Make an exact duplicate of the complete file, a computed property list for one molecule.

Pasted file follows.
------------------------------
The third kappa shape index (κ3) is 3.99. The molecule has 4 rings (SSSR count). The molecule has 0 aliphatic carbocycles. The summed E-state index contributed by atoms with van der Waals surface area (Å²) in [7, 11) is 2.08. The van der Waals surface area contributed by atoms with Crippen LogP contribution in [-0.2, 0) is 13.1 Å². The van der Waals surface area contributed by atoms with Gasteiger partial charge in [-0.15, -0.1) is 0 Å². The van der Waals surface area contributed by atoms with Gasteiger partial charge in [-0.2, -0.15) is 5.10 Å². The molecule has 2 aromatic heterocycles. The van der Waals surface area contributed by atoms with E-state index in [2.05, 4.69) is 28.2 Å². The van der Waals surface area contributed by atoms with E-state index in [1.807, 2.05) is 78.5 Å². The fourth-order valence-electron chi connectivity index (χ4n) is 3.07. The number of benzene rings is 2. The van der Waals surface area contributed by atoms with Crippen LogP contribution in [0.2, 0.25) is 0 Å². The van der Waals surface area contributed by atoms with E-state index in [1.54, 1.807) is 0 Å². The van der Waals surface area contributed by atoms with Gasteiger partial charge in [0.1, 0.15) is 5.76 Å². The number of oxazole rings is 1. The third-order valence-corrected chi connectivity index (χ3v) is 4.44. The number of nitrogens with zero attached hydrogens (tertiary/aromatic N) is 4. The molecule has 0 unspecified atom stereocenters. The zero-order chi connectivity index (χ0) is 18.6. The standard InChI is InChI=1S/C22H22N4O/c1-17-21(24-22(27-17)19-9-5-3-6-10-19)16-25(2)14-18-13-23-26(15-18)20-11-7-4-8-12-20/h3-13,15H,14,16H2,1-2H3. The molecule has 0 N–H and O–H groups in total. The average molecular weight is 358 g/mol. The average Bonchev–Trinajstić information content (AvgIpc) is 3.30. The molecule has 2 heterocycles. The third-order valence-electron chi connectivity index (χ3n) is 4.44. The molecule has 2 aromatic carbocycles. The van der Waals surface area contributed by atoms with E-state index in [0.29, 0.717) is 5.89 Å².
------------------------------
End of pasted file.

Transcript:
The third kappa shape index (κ3) is 3.99. The molecule has 4 rings (SSSR count). The molecule has 0 aliphatic carbocycles. The summed E-state index contributed by atoms with van der Waals surface area (Å²) in [7, 11) is 2.08. The van der Waals surface area contributed by atoms with Crippen LogP contribution in [-0.2, 0) is 13.1 Å². The van der Waals surface area contributed by atoms with Gasteiger partial charge in [-0.15, -0.1) is 0 Å². The van der Waals surface area contributed by atoms with Gasteiger partial charge in [-0.2, -0.15) is 5.10 Å². The molecule has 2 aromatic heterocycles. The van der Waals surface area contributed by atoms with E-state index in [2.05, 4.69) is 28.2 Å². The van der Waals surface area contributed by atoms with E-state index in [1.807, 2.05) is 78.5 Å². The fourth-order valence-electron chi connectivity index (χ4n) is 3.07. The number of benzene rings is 2. The van der Waals surface area contributed by atoms with Crippen LogP contribution in [0.2, 0.25) is 0 Å². The van der Waals surface area contributed by atoms with E-state index in [1.54, 1.807) is 0 Å². The van der Waals surface area contributed by atoms with Gasteiger partial charge in [0.1, 0.15) is 5.76 Å². The number of oxazole rings is 1. The third-order valence-corrected chi connectivity index (χ3v) is 4.44. The number of nitrogens with zero attached hydrogens (tertiary/aromatic N) is 4. The molecule has 0 unspecified atom stereocenters. The zero-order chi connectivity index (χ0) is 18.6. The standard InChI is InChI=1S/C22H22N4O/c1-17-21(24-22(27-17)19-9-5-3-6-10-19)16-25(2)14-18-13-23-26(15-18)20-11-7-4-8-12-20/h3-13,15H,14,16H2,1-2H3. The molecule has 0 N–H and O–H groups in total. The average molecular weight is 358 g/mol. The average Bonchev–Trinajstić information content (AvgIpc) is 3.30. The molecule has 2 heterocycles. The third-order valence-electron chi connectivity index (χ3n) is 4.44. The molecule has 2 aromatic carbocycles. The van der Waals surface area contributed by atoms with E-state index in [0.29, 0.717) is 5.89 Å².